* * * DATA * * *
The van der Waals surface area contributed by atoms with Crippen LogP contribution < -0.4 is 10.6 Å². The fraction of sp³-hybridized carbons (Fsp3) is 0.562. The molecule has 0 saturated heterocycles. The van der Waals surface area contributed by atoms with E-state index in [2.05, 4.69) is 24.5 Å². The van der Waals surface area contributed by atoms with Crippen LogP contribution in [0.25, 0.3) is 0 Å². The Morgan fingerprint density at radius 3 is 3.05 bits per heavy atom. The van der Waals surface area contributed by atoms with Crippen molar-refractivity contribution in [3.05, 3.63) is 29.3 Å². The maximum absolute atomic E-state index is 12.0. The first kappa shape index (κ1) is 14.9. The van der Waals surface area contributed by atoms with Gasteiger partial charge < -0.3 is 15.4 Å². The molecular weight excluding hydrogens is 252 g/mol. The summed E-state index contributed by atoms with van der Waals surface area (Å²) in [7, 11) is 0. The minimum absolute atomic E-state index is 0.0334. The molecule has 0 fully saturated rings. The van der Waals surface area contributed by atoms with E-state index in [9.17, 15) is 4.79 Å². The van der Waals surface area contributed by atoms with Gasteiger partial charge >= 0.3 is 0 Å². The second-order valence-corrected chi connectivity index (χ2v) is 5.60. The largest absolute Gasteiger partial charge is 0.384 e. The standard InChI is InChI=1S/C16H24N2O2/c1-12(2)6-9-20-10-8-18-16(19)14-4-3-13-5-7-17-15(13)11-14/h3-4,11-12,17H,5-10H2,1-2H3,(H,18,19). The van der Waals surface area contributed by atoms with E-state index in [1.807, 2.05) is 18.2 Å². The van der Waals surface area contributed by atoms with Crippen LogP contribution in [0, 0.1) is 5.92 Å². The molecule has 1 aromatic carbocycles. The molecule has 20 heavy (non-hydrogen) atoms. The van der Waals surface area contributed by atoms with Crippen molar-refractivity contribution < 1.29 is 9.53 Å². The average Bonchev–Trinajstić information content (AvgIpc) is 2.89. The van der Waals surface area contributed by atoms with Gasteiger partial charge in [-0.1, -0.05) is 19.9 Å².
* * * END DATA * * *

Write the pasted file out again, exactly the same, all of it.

The van der Waals surface area contributed by atoms with Crippen LogP contribution < -0.4 is 10.6 Å². The fraction of sp³-hybridized carbons (Fsp3) is 0.562. The molecule has 0 saturated heterocycles. The van der Waals surface area contributed by atoms with E-state index in [2.05, 4.69) is 24.5 Å². The van der Waals surface area contributed by atoms with Crippen LogP contribution in [0.25, 0.3) is 0 Å². The Morgan fingerprint density at radius 3 is 3.05 bits per heavy atom. The van der Waals surface area contributed by atoms with Crippen molar-refractivity contribution in [3.05, 3.63) is 29.3 Å². The maximum absolute atomic E-state index is 12.0. The first kappa shape index (κ1) is 14.9. The van der Waals surface area contributed by atoms with Gasteiger partial charge < -0.3 is 15.4 Å². The molecular weight excluding hydrogens is 252 g/mol. The summed E-state index contributed by atoms with van der Waals surface area (Å²) in [7, 11) is 0. The minimum absolute atomic E-state index is 0.0334. The molecule has 0 fully saturated rings. The van der Waals surface area contributed by atoms with E-state index in [9.17, 15) is 4.79 Å². The van der Waals surface area contributed by atoms with Gasteiger partial charge >= 0.3 is 0 Å². The second-order valence-corrected chi connectivity index (χ2v) is 5.60. The largest absolute Gasteiger partial charge is 0.384 e. The standard InChI is InChI=1S/C16H24N2O2/c1-12(2)6-9-20-10-8-18-16(19)14-4-3-13-5-7-17-15(13)11-14/h3-4,11-12,17H,5-10H2,1-2H3,(H,18,19). The van der Waals surface area contributed by atoms with E-state index in [1.807, 2.05) is 18.2 Å². The van der Waals surface area contributed by atoms with Crippen LogP contribution in [0, 0.1) is 5.92 Å². The molecule has 1 aromatic carbocycles. The molecule has 20 heavy (non-hydrogen) atoms. The van der Waals surface area contributed by atoms with Crippen molar-refractivity contribution < 1.29 is 9.53 Å². The average Bonchev–Trinajstić information content (AvgIpc) is 2.89. The van der Waals surface area contributed by atoms with Gasteiger partial charge in [-0.1, -0.05) is 19.9 Å².